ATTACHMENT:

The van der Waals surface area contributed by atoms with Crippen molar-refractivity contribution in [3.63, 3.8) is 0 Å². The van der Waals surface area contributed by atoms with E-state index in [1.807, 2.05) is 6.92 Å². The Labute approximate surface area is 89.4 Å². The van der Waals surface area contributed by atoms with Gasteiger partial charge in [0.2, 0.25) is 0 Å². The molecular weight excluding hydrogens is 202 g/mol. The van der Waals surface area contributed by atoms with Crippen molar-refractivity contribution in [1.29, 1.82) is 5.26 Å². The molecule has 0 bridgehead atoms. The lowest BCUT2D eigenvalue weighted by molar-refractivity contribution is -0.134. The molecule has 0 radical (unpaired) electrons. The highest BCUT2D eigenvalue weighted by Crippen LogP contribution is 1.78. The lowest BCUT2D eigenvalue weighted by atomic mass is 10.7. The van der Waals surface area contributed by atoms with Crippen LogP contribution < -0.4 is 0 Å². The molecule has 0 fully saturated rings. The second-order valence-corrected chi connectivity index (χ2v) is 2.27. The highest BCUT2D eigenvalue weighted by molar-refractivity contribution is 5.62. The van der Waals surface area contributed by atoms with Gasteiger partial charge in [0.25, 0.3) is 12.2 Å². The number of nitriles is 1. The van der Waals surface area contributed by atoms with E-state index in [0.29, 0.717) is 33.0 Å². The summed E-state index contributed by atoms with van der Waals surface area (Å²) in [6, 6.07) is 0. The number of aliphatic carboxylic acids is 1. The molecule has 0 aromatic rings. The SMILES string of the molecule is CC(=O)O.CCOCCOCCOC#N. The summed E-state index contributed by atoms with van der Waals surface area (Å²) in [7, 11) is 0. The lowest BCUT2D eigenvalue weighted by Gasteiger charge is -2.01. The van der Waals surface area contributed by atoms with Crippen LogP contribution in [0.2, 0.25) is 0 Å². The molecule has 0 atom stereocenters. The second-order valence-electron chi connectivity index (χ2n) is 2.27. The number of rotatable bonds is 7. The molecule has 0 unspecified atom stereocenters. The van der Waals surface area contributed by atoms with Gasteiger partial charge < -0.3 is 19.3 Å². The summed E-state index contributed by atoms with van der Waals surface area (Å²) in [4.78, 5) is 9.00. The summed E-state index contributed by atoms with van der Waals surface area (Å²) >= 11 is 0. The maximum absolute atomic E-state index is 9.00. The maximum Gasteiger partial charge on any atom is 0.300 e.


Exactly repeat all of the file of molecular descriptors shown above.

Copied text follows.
The van der Waals surface area contributed by atoms with Crippen molar-refractivity contribution in [3.63, 3.8) is 0 Å². The van der Waals surface area contributed by atoms with E-state index in [1.807, 2.05) is 6.92 Å². The Labute approximate surface area is 89.4 Å². The van der Waals surface area contributed by atoms with Gasteiger partial charge in [0.2, 0.25) is 0 Å². The molecular weight excluding hydrogens is 202 g/mol. The van der Waals surface area contributed by atoms with Crippen molar-refractivity contribution in [1.29, 1.82) is 5.26 Å². The molecule has 0 bridgehead atoms. The lowest BCUT2D eigenvalue weighted by molar-refractivity contribution is -0.134. The molecule has 0 radical (unpaired) electrons. The highest BCUT2D eigenvalue weighted by Crippen LogP contribution is 1.78. The lowest BCUT2D eigenvalue weighted by atomic mass is 10.7. The van der Waals surface area contributed by atoms with Crippen LogP contribution < -0.4 is 0 Å². The molecule has 0 fully saturated rings. The second-order valence-corrected chi connectivity index (χ2v) is 2.27. The highest BCUT2D eigenvalue weighted by molar-refractivity contribution is 5.62. The van der Waals surface area contributed by atoms with Gasteiger partial charge in [0.25, 0.3) is 12.2 Å². The number of nitriles is 1. The van der Waals surface area contributed by atoms with E-state index in [0.29, 0.717) is 33.0 Å². The summed E-state index contributed by atoms with van der Waals surface area (Å²) in [6, 6.07) is 0. The number of aliphatic carboxylic acids is 1. The molecule has 0 aromatic rings. The SMILES string of the molecule is CC(=O)O.CCOCCOCCOC#N. The summed E-state index contributed by atoms with van der Waals surface area (Å²) in [7, 11) is 0. The lowest BCUT2D eigenvalue weighted by Gasteiger charge is -2.01. The van der Waals surface area contributed by atoms with Crippen LogP contribution in [0.2, 0.25) is 0 Å². The molecule has 0 atom stereocenters. The second-order valence-electron chi connectivity index (χ2n) is 2.27. The number of rotatable bonds is 7. The molecule has 0 unspecified atom stereocenters. The van der Waals surface area contributed by atoms with Gasteiger partial charge < -0.3 is 19.3 Å². The summed E-state index contributed by atoms with van der Waals surface area (Å²) in [4.78, 5) is 9.00. The summed E-state index contributed by atoms with van der Waals surface area (Å²) >= 11 is 0. The maximum absolute atomic E-state index is 9.00. The maximum Gasteiger partial charge on any atom is 0.300 e.